My wife and I have 5 children aged 11 and under, whom we are homeschooling. We use a curriculum based on Charlotte Mason's educational philosophy, which makes much of play and exploration, while reducing the amount of "classroom" time needed.

What you describe here is one of the reasons we chose to go the homeschooling route, because we saw how deficient traditional schooling options were in creating opportunity for play, beauty, art, music, etc. I do not see many researchers acknowledging the possibility of homeschooling as a solution to this, despite the growth we are seeing since COVID in families choosing this route.

I'm curious to know if, in your research, you've found any correlation to reduced anxiety, depression, and suicide rates for those children in homeschooling situations, or if the numbers are similar? Of course, the methods and motivations of homeschooling differ widely, but its hallmarks appear to be flexibility and individual focus, as well as a deep interest in a child's well-being.

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Hi Dr. Gray! I am an educator and school dropout. I also have a long history of struggling with my mental health. I feel like this connects directly to your article about our human right to quit. I also connect quitting to mental health in my blog response to your article. You can read my response here: https://www.offdabeatenpath.com/blog/peter-gray-said-quitting -- Thank you for your work! It continues to trail blaze an important path forward

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According to some studies, in 1990s suicide rates dropped due to SSRIs hitting the market and being available, and it rose again because 2003 FDA label warnings led to less taking the treatment.

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I checked the data from Australia, and it's almost eerie how perfectly our data fits what you have observed. A linear increase until about 1990, then a sharp drop until the early 2000s before it starts rising again. I'm really interested to hear your theories about the drop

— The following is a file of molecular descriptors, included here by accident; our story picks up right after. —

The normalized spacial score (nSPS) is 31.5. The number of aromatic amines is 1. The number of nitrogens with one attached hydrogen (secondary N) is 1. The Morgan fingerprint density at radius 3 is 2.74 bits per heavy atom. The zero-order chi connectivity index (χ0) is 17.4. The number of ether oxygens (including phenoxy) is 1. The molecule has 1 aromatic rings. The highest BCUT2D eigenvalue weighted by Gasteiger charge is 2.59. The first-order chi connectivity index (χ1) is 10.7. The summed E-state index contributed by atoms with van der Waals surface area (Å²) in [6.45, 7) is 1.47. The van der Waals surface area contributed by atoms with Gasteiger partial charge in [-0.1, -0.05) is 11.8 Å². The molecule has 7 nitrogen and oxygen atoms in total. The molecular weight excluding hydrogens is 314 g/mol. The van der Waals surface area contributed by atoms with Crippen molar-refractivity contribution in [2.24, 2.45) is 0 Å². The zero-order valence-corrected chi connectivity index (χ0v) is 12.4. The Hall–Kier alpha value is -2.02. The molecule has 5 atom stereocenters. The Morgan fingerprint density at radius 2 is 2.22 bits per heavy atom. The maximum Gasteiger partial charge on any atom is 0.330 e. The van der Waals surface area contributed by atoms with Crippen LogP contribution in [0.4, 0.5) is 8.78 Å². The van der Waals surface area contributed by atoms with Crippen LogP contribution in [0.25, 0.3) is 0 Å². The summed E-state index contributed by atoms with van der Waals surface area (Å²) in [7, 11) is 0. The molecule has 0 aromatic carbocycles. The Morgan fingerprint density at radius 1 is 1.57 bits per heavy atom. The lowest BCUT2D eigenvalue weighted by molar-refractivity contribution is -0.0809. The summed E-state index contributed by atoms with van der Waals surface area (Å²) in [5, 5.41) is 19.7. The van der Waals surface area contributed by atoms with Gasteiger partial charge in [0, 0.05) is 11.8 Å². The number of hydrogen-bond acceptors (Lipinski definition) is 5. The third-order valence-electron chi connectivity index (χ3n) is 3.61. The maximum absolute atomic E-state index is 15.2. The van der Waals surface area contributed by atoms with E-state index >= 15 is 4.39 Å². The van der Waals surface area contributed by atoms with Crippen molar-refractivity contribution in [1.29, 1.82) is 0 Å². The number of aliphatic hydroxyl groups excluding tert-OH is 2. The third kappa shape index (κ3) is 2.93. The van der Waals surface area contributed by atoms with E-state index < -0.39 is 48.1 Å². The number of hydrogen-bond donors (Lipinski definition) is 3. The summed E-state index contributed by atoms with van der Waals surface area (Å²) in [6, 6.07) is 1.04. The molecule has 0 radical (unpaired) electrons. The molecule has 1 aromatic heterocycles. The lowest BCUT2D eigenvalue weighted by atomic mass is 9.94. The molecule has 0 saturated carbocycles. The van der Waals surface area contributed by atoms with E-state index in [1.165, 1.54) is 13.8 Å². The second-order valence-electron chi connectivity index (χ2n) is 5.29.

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Hi! I found this from the Dept of Justice, Juvenile Suicides, 1981–1998


The data looks very different from what you have presented. There is no 1990 spike in suicides. Interestingly, they are looking at ages 7-17 and you are including ages 18-19. So it is possible the huge spike is only 18-19 year olds, but not those younger.

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My initial instinct to the overall data in your initial message was the it might have much to do with the shock of reduced status for males and increased status and independence for females. Men came back from WW2 to find women have replaced them in a variety of professions and have increased in confidence and status. Boys watched their "war-damaged" fathers and experienced the change most acutely.

This change in status and opportunity applies more starkly since 2000 and the MeToo movement. It manifests dramatically in the job market and career prospects for girls/women v. boys/men. All you need to do is check radio/TV (NPR, WBUR and such), where long term male presenters have dropped from sight and women flourish. Women even report on sports (football! the epitome of malehood!) Moreover, it is an aggressive change that manifests in language, in career opportunities, etc.

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Excellent piece, as always, but especially so this time.

On the anomaly:

Internet doesn’t really fit the timing. It went mainstream in 1995, when commercial restrictions were lifted. Traffic from 1984 to 1994 grew x 1 thousand; from 1994 to 2004 it grew x 1 million, according to Cisco. The entire 1994 internet volume crosses today’s internet in a small fraction of a second. It was still an infant then, and uncommon in homes as late as 1994.

The AIDS epidemic was peaking around 1989-93, and from your letter I infer gay teen boys die by suicide at higher rates than the rest of their male cohort. I can’t quite work out a coherent logic -- fewer young men to commit suicide if there are fewer young men available in the population? Seems contradicted by age progression into the 90s -- but maybe you have something to say about it.

The renewal of the rising trend must to be linked not only to the imprisonment theory theory but to the rise of smart phones and social media, at least in significant part. Jonathan Haidt has made this case well. 2010, the year Instagram launched.

Whatever was on the flip side, reducing suicides starting around 1990, could be something that social media displaced.

Everything I can think of, including the possible positive effects of video games, doesn’t fit a clean timeline.